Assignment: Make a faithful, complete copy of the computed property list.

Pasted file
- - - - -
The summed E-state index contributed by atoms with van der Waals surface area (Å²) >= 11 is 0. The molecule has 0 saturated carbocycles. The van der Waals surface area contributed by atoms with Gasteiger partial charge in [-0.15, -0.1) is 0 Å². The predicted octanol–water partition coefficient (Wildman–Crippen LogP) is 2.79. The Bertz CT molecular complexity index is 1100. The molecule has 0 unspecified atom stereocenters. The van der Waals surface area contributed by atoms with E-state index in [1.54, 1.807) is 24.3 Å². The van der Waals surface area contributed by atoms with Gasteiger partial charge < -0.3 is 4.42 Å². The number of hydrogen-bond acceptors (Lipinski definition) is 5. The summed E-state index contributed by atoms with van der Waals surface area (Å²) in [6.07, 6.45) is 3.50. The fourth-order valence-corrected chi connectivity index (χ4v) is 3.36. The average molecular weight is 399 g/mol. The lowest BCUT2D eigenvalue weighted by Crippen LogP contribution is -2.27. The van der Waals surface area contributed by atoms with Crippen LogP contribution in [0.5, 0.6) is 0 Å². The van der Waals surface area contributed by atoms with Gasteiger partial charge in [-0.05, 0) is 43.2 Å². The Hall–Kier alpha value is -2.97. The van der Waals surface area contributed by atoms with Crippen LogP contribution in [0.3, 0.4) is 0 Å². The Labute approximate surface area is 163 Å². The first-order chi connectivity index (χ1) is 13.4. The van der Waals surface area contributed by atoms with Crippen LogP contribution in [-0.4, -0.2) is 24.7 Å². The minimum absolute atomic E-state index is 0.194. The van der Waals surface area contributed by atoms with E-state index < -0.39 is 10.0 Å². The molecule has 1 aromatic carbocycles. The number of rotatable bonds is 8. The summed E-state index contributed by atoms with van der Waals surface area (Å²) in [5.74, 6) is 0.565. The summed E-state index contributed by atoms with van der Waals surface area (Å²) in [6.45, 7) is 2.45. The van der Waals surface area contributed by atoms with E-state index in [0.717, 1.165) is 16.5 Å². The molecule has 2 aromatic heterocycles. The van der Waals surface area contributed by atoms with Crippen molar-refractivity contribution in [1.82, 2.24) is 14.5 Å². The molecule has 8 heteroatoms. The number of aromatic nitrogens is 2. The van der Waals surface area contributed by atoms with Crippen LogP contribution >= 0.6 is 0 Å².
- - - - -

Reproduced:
The summed E-state index contributed by atoms with van der Waals surface area (Å²) >= 11 is 0. The molecule has 0 saturated carbocycles. The van der Waals surface area contributed by atoms with Gasteiger partial charge in [-0.15, -0.1) is 0 Å². The predicted octanol–water partition coefficient (Wildman–Crippen LogP) is 2.79. The Bertz CT molecular complexity index is 1100. The molecule has 0 unspecified atom stereocenters. The van der Waals surface area contributed by atoms with E-state index in [1.54, 1.807) is 24.3 Å². The van der Waals surface area contributed by atoms with Gasteiger partial charge < -0.3 is 4.42 Å². The number of hydrogen-bond acceptors (Lipinski definition) is 5. The summed E-state index contributed by atoms with van der Waals surface area (Å²) in [6.07, 6.45) is 3.50. The fourth-order valence-corrected chi connectivity index (χ4v) is 3.36. The average molecular weight is 399 g/mol. The lowest BCUT2D eigenvalue weighted by Crippen LogP contribution is -2.27. The van der Waals surface area contributed by atoms with Crippen LogP contribution in [0.5, 0.6) is 0 Å². The van der Waals surface area contributed by atoms with Gasteiger partial charge in [-0.05, 0) is 43.2 Å². The Hall–Kier alpha value is -2.97. The van der Waals surface area contributed by atoms with Crippen LogP contribution in [0.3, 0.4) is 0 Å². The Labute approximate surface area is 163 Å². The first-order chi connectivity index (χ1) is 13.4. The van der Waals surface area contributed by atoms with Crippen LogP contribution in [-0.4, -0.2) is 24.7 Å². The minimum absolute atomic E-state index is 0.194. The van der Waals surface area contributed by atoms with E-state index < -0.39 is 10.0 Å². The molecule has 1 aromatic carbocycles. The number of rotatable bonds is 8. The summed E-state index contributed by atoms with van der Waals surface area (Å²) in [5.74, 6) is 0.565. The summed E-state index contributed by atoms with van der Waals surface area (Å²) in [6.45, 7) is 2.45. The van der Waals surface area contributed by atoms with E-state index in [0.717, 1.165) is 16.5 Å². The molecule has 2 aromatic heterocycles. The van der Waals surface area contributed by atoms with Crippen molar-refractivity contribution in [1.82, 2.24) is 14.5 Å². The molecule has 8 heteroatoms. The number of aromatic nitrogens is 2. The van der Waals surface area contributed by atoms with Crippen LogP contribution >= 0.6 is 0 Å².